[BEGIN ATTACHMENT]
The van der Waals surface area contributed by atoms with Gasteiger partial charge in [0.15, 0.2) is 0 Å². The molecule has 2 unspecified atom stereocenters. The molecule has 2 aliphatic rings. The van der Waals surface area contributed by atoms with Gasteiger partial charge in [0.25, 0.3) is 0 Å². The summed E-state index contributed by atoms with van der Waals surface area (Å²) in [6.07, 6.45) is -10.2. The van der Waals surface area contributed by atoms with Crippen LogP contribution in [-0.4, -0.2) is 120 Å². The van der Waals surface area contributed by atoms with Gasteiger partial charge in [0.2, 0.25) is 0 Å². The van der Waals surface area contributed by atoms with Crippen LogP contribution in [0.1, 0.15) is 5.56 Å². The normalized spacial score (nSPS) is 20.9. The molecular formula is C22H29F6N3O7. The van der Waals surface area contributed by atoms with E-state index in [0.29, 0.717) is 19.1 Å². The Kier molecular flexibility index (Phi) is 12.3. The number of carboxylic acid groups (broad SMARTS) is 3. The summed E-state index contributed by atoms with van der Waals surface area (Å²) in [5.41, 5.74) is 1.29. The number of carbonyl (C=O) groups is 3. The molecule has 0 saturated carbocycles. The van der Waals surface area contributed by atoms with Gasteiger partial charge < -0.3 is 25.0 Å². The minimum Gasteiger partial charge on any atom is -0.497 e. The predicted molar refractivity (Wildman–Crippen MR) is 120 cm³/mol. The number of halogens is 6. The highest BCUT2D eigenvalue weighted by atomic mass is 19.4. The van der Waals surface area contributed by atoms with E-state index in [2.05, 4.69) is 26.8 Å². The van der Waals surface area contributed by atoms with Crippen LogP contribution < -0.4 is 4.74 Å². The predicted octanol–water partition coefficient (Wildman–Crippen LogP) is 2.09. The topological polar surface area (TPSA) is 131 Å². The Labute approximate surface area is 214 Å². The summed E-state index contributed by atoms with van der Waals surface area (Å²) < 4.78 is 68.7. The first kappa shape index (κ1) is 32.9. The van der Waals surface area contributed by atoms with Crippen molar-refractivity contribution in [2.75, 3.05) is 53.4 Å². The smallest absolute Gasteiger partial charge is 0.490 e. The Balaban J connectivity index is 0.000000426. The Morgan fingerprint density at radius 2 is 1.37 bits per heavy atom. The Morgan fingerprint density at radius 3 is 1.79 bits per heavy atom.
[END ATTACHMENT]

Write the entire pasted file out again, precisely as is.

The van der Waals surface area contributed by atoms with Gasteiger partial charge in [0.15, 0.2) is 0 Å². The molecule has 2 unspecified atom stereocenters. The molecule has 2 aliphatic rings. The van der Waals surface area contributed by atoms with Gasteiger partial charge in [0.25, 0.3) is 0 Å². The summed E-state index contributed by atoms with van der Waals surface area (Å²) in [6.07, 6.45) is -10.2. The van der Waals surface area contributed by atoms with Crippen LogP contribution in [-0.4, -0.2) is 120 Å². The van der Waals surface area contributed by atoms with Gasteiger partial charge in [0.2, 0.25) is 0 Å². The van der Waals surface area contributed by atoms with Crippen LogP contribution in [0.1, 0.15) is 5.56 Å². The normalized spacial score (nSPS) is 20.9. The molecular formula is C22H29F6N3O7. The van der Waals surface area contributed by atoms with E-state index in [0.29, 0.717) is 19.1 Å². The Kier molecular flexibility index (Phi) is 12.3. The number of carboxylic acid groups (broad SMARTS) is 3. The summed E-state index contributed by atoms with van der Waals surface area (Å²) in [5.41, 5.74) is 1.29. The number of carbonyl (C=O) groups is 3. The molecule has 0 saturated carbocycles. The van der Waals surface area contributed by atoms with Gasteiger partial charge < -0.3 is 25.0 Å². The minimum Gasteiger partial charge on any atom is -0.497 e. The predicted molar refractivity (Wildman–Crippen MR) is 120 cm³/mol. The number of halogens is 6. The highest BCUT2D eigenvalue weighted by atomic mass is 19.4. The van der Waals surface area contributed by atoms with E-state index in [2.05, 4.69) is 26.8 Å². The van der Waals surface area contributed by atoms with Crippen LogP contribution < -0.4 is 4.74 Å². The predicted octanol–water partition coefficient (Wildman–Crippen LogP) is 2.09. The topological polar surface area (TPSA) is 131 Å². The Labute approximate surface area is 214 Å². The summed E-state index contributed by atoms with van der Waals surface area (Å²) < 4.78 is 68.7. The first kappa shape index (κ1) is 32.9. The van der Waals surface area contributed by atoms with Crippen molar-refractivity contribution in [2.75, 3.05) is 53.4 Å². The smallest absolute Gasteiger partial charge is 0.490 e. The Balaban J connectivity index is 0.000000426. The Morgan fingerprint density at radius 2 is 1.37 bits per heavy atom. The Morgan fingerprint density at radius 3 is 1.79 bits per heavy atom.